Negotiations on a transatlantic free trade agreement commenced in July 2013. These are expected to be comprehensive, covering virtually all aspects of EU-US trade. Economists are now commenting on the great benefits this will entail for industries on both sides of the Atlantic. At the same time, it is an issue of debate whether the TAFTA | TTIP is an alternative for multilateral negotiations or rather complements them. The optimistic view is that the negotiations will result in global standards for trade and investments and solve a range of issues that are currently stalling the multilateral negotiations within the World Trade Organization (WTO). TAFTA | TTIP would then provide a basis for future multilateral cooperation. This view will only hold though, if the negotiators succeed in tackling sensitive issues, such as agriculture. Furthermore, these solutions subsequently have to be acceptable to their trading partners in the WTO if they are to affect the prospects for future multilateral solutions.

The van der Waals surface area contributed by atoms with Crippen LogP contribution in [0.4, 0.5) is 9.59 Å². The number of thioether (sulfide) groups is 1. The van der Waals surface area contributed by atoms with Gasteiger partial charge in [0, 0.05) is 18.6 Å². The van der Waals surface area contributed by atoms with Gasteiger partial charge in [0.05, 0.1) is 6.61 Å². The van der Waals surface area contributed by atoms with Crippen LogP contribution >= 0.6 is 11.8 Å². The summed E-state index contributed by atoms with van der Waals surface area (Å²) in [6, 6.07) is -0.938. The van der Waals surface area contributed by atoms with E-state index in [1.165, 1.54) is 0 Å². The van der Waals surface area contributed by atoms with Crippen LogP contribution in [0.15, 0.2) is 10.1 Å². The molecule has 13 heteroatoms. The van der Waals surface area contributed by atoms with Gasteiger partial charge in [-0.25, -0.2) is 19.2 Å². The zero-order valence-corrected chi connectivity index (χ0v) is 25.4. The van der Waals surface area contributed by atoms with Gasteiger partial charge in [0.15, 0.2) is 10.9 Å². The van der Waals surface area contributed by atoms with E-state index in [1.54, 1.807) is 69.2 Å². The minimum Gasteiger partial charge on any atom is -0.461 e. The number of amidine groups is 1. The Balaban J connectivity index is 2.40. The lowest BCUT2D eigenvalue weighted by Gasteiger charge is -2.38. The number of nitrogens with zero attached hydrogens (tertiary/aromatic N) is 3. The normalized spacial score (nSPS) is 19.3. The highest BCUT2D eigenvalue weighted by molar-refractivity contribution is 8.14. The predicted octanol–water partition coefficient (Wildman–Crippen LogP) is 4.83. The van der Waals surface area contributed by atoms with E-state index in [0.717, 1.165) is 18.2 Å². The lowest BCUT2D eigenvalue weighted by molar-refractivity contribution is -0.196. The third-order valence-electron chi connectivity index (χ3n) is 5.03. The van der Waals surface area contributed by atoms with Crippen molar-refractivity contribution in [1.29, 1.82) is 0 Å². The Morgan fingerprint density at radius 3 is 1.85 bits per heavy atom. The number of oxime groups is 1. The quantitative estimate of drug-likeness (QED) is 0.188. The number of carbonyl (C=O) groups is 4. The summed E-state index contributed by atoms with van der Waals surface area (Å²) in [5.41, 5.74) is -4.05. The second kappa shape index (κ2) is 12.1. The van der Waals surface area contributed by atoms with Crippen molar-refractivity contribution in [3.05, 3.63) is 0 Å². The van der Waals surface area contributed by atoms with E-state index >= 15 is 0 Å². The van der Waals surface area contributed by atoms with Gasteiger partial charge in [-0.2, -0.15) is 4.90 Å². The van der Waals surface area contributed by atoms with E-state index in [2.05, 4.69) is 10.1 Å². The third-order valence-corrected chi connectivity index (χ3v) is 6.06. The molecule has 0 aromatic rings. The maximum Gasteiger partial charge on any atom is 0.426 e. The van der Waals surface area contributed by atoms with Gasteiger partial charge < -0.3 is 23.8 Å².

This article will focus on agriculture. First of all because experience to date indicates that the interconnected fields of agriculture and trade have been the subject of intense transatlantic conflict-potential. Secondly, because it is particularly through concerted agricultural trade policy that major societal challenges at a global level, such as food security and environmental sustainability, can be effectively addressed.